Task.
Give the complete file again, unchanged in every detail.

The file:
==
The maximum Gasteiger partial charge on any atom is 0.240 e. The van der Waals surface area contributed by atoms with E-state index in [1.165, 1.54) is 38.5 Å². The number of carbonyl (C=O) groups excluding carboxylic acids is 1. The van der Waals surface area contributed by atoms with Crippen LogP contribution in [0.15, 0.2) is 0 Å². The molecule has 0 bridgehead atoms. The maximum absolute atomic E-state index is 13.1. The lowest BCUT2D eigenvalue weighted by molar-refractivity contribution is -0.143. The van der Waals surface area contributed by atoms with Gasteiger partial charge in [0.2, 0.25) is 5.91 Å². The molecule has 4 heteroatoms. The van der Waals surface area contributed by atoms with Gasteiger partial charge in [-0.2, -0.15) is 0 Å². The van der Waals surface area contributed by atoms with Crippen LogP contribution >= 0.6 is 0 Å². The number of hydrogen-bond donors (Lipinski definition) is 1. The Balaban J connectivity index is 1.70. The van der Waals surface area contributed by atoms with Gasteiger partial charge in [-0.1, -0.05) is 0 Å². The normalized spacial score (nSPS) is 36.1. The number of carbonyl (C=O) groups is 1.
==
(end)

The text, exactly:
The maximum Gasteiger partial charge on any atom is 0.240 e. The van der Waals surface area contributed by atoms with E-state index in [1.165, 1.54) is 38.5 Å². The number of carbonyl (C=O) groups excluding carboxylic acids is 1. The van der Waals surface area contributed by atoms with Crippen LogP contribution in [0.15, 0.2) is 0 Å². The molecule has 0 bridgehead atoms. The maximum absolute atomic E-state index is 13.1. The lowest BCUT2D eigenvalue weighted by molar-refractivity contribution is -0.143. The van der Waals surface area contributed by atoms with Gasteiger partial charge in [0.2, 0.25) is 5.91 Å². The molecule has 4 heteroatoms. The van der Waals surface area contributed by atoms with Gasteiger partial charge in [-0.2, -0.15) is 0 Å². The van der Waals surface area contributed by atoms with Crippen LogP contribution >= 0.6 is 0 Å². The number of hydrogen-bond donors (Lipinski definition) is 1. The Balaban J connectivity index is 1.70. The van der Waals surface area contributed by atoms with Gasteiger partial charge in [-0.1, -0.05) is 0 Å². The normalized spacial score (nSPS) is 36.1. The number of carbonyl (C=O) groups is 1.